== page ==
Although this is a follow-up to Krillaz, it is a stand-alone story.
This time out, Vic Vargo is hired to bid at auction for a valuable sea shell on behalf of an oligarch with more money than sense and then guard it on its way to a private museum. Easy money, Vargo thinks. What could go wrong? But that's just the start of Vargo's troubles as everything does go wrong. And is the oligarch himself a man to be trusted? Using his wits, strength and reflexes Vargo does his best to save his friends, succeed in his mission and keep his reputation as the best interplanetary recovery agent in the galaxy.
You know what makes something valuable? Scarcity – or the danger of getting it. But as there's always enough fools willing to lay their lives on the line, rarity matters far more than danger. Take an example – alright, why not take a drink as well as an example? Might as well while we wait for the Star-Liner to fly me away to Nova Veaga where the fun'll really start. Where was I?
Okay, an example. Take this drink. It's a rare whisky called Laphroaig. A peated single malt whisky from the Scottish island of Islay. That's back on old Earth itself. They say it's the most richly flavoured whisky in the galaxy. Even now, it's only made in time honoured traditional ways on that one island in the whole universe. Hand crafted by artisans or something. Even on Earth it costs a lot but on this planet hundreds of light years away, the expense is astronomical. Go on, bartender, twist my arm, I'll have another. It's not every day I get to celebrate earning a big bonus.
Where was I? I've probably had too much but I've earned it. Oh yes, rarity. Well, real Laphroaig is expensive because it's still rare. It's not mass-produced and here we are billions and billions of kilometres away still savouring it.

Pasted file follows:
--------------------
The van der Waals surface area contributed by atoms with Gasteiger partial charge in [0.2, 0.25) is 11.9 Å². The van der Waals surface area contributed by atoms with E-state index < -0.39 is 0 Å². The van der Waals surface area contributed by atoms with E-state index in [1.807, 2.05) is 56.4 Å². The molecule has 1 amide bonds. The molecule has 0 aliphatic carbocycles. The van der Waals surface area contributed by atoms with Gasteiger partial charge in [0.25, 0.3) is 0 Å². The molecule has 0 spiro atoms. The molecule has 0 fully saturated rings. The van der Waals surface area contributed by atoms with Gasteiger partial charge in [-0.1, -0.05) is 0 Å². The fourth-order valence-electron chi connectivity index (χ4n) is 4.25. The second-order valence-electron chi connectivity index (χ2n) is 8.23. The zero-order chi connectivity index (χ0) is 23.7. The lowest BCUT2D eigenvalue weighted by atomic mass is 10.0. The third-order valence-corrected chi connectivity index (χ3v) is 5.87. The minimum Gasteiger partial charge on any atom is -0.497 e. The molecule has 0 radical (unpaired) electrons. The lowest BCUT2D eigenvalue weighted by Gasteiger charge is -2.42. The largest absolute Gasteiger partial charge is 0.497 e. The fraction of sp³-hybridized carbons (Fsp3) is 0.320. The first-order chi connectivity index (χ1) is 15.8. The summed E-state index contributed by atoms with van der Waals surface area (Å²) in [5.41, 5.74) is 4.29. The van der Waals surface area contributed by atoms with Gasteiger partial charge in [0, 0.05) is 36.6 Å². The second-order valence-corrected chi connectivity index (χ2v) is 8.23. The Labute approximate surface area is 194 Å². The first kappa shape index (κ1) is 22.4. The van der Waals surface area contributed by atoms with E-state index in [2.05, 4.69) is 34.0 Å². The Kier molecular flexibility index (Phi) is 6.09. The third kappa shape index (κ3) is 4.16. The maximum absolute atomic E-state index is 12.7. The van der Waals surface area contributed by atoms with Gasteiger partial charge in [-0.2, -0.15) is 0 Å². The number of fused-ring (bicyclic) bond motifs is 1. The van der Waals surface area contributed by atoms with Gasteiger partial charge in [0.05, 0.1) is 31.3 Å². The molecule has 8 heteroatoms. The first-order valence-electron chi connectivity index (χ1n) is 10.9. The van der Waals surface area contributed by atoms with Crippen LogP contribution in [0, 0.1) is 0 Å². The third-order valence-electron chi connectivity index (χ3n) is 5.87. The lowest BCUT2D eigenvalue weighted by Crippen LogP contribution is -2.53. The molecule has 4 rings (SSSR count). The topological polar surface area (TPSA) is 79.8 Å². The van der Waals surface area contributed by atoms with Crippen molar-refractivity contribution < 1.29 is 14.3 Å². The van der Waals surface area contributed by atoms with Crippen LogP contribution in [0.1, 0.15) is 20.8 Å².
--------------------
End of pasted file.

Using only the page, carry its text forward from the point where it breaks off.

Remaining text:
Now some things were once expensive but are now much cheaper. Motor cars after Henry Ford sorted out mass production hundreds and hundreds of years ago. Remember him? Or diamond. That was once the most expensive mineral on Earth but after people sent robots to mine 55 Cancri e – you've heard of it, a super-massive world orbiting a pulsar or something only 41 light years from Earth itself – then the cost dropped like a stone.Even I've got a knife with a blade made of solid diamond. It's saved my life more than once, I can tell you. Holds its edge well. Sorry, I can't show you as all weapons had to be checked in on arrival. But take my word for it, it's beautiful. Now, before 55 Cancri e was opened up, wars would have been fought over such a weapon. Now it's in the hands of an interplanetary recovery agent. That's me – Vic Vargo. Recoveries, rescues, rampages and all odd jobs nobody else would touch is my speciality.
Go on. Pour me another, bartender. I'm a survivor, a winner, simple as that and while I wait I'm getting wasted. That's still allowed, isn't it? The Nu-Puritans aren't here, are they? Big money and I'm alive to spend it. For now. What do they say? Eat, drink and be merry for tomorrow we die? Well, I don't intend karking it any time soon. Not while I've got a tonne of money to burn through. Yes, pour me another – and make it large, why don't you. And why don't you say something?
Yes, I was drunk. But after what I'd survived, I'd earned the right to enjoy a blow-out in the departures lounge of Batavia VII's starport before heading out for a well-earned break on the hedonistic world of Nova Veaga. A bit of R and R never hurt anybody.
I looked up from the highly polished bar and into the highly polished face of the bartender. It was a servo-bot specially designed to wait on bars. It hovered there on its anti-gravity unit while two of its spider arms polished glasses until they sparkled, two more served other customers and another set my Laphroaig onto a coaster. Behind it, further appendages rearranged bottles with exactitude. It could hold several conversations at once but seemed to have adopted a watchful silence with me. Probably it was wondering if it should call a security-bot.